COVID-19 presents a major challenge for organisations all over the world. It has prompted many companies to adapt to this “new normal” and find alternative ways to conduct business. While it is uncertain to what extent conditions will change, the importance of adapting at speed is paramount. By adopting a proactive mentality, there are several things organisations can do to foster a stronger competitive advantage in the aftermath of the COVID-19 pandemic.

SOURCE: Supply Chain Digital

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Over the next 15 months, Africa is set to receive a total of $50bn towards its economic recovery from the World Bank, which has identified the protection of the region’s small and medium-sized enterprises (SMEs) as essential to its economic bounce-back from the coronavirus. Financial technology (fintech) has a key role to play in this.

SOURCE: Oxford Business Group

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Although the COVID-19 crisis has now hit many UK businesses, the first to feel the impact were those with global supply chains. Companies depending on items manufactured and sent from China suffered when the initial outbreaks began occurring in the de-facto factory of the world. A number of UK manufacturers, for example, had to halt production after specialist parts they were expecting to come from China did not arrive – showing just how fragile a global supply chain can be.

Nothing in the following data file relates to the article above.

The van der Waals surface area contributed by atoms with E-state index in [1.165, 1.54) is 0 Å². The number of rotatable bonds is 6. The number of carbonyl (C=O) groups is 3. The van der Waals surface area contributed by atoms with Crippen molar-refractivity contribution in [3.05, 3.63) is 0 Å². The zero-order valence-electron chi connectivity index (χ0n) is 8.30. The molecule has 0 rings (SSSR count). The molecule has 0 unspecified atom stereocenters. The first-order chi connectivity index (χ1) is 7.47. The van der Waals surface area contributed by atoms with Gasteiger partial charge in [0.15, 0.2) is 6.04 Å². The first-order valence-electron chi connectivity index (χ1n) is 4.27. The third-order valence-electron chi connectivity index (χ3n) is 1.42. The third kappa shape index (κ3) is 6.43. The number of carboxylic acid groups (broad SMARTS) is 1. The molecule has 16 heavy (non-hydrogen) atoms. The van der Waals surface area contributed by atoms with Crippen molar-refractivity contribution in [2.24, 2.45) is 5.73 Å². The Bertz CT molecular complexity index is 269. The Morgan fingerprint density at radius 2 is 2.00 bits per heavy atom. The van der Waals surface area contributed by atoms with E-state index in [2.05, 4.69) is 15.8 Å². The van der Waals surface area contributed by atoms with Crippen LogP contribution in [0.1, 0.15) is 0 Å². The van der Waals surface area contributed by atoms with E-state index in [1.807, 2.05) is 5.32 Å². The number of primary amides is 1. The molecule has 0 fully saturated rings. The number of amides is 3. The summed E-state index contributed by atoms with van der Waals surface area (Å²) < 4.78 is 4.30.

SOURCE: Supply Chain Digital

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Deutsche Post DHL has reported that it has seen an increasing number of customers and clients diversifying their supply chain networks during the global pandemic. Oscar de Bok, a management board member at Deutsche Post DHL, said: “There is an increased tendency to organise different sources of supply to reduce dependency on one country or one production site in a strategic way.”

SOURCE: Supply Chain Digital

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With the COVID-19 crisis highlighting their vulnerability to external shocks, food and beverage companies are set to increasingly diversify their supply chains and locate production closer to their markets.

SOURCE: Food Navigator – Food Navigator

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There’s a proverb that goes: “The best time to plant a tree is 20 years ago. The next best time is right now.” The naturally vulnerable Small to Medium Enterprise (SME) and entrepreneur sector would have done well to build their resilience prior to COVID-19. But if they didn’t, as with so many, right now is the time to plant the seeds for short, medium and long-term resilience.

SOURCE: World Economic Forum

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Leaders across business and government are reevaluating the status quo and evaluating lessons learned as we emerge from the initial Covid-19 lockdown phase. They will make strategic decisions that will have long-term impacts and outlive the pandemic. What have we learned and what should they consider when reevaluating preparedness overall and supply chain decisions in particular?

SOURCE: FORBES

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Nestlé has mobilised its brands, supply chain, distribution and retail partners to launch a comprehensive global COVID-19 response.

This is in addition to the company’s initial donation of CHF10 million (US$1.4 million) to the International Federation of the Red Cross (IFRC) and Red Crescent Societies.

SOURCE: The Moodie Davitt Report

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